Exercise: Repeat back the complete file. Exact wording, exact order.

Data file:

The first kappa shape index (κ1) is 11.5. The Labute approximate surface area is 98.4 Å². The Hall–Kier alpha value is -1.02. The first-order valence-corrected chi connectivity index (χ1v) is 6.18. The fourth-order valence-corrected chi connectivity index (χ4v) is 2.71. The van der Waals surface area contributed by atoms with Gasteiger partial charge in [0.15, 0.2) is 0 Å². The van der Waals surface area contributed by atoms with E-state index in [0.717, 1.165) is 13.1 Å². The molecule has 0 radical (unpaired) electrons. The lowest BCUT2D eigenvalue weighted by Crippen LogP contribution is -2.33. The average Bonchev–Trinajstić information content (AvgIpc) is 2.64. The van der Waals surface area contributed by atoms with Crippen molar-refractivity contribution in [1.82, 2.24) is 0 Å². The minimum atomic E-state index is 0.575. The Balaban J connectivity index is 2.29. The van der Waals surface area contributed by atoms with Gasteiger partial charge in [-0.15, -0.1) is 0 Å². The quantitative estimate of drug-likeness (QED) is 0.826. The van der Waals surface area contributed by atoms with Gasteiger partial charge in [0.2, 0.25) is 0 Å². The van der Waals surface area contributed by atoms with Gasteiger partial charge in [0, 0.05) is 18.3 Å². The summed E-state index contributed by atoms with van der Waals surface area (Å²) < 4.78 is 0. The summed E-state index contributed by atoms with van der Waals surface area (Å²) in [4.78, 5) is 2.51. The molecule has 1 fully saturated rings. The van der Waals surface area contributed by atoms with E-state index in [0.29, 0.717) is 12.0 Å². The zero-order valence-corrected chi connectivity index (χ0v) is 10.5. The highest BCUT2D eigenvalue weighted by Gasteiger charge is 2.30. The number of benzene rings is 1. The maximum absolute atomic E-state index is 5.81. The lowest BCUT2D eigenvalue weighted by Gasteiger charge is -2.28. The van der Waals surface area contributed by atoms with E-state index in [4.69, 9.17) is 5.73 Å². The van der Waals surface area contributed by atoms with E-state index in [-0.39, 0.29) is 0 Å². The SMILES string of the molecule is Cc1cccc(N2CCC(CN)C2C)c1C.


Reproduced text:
The first kappa shape index (κ1) is 11.5. The Labute approximate surface area is 98.4 Å². The Hall–Kier alpha value is -1.02. The first-order valence-corrected chi connectivity index (χ1v) is 6.18. The fourth-order valence-corrected chi connectivity index (χ4v) is 2.71. The van der Waals surface area contributed by atoms with Gasteiger partial charge in [0.15, 0.2) is 0 Å². The van der Waals surface area contributed by atoms with E-state index in [0.717, 1.165) is 13.1 Å². The molecule has 0 radical (unpaired) electrons. The lowest BCUT2D eigenvalue weighted by Crippen LogP contribution is -2.33. The average Bonchev–Trinajstić information content (AvgIpc) is 2.64. The van der Waals surface area contributed by atoms with Crippen molar-refractivity contribution in [1.82, 2.24) is 0 Å². The minimum atomic E-state index is 0.575. The Balaban J connectivity index is 2.29. The van der Waals surface area contributed by atoms with Gasteiger partial charge in [-0.15, -0.1) is 0 Å². The quantitative estimate of drug-likeness (QED) is 0.826. The van der Waals surface area contributed by atoms with Gasteiger partial charge in [0.2, 0.25) is 0 Å². The van der Waals surface area contributed by atoms with Gasteiger partial charge in [0, 0.05) is 18.3 Å². The summed E-state index contributed by atoms with van der Waals surface area (Å²) < 4.78 is 0. The summed E-state index contributed by atoms with van der Waals surface area (Å²) in [4.78, 5) is 2.51. The molecule has 1 fully saturated rings. The van der Waals surface area contributed by atoms with E-state index in [0.29, 0.717) is 12.0 Å². The zero-order valence-corrected chi connectivity index (χ0v) is 10.5. The highest BCUT2D eigenvalue weighted by Gasteiger charge is 2.30. The number of benzene rings is 1. The maximum absolute atomic E-state index is 5.81. The lowest BCUT2D eigenvalue weighted by Gasteiger charge is -2.28. The van der Waals surface area contributed by atoms with E-state index in [4.69, 9.17) is 5.73 Å². The van der Waals surface area contributed by atoms with E-state index in [-0.39, 0.29) is 0 Å². The SMILES string of the molecule is Cc1cccc(N2CCC(CN)C2C)c1C.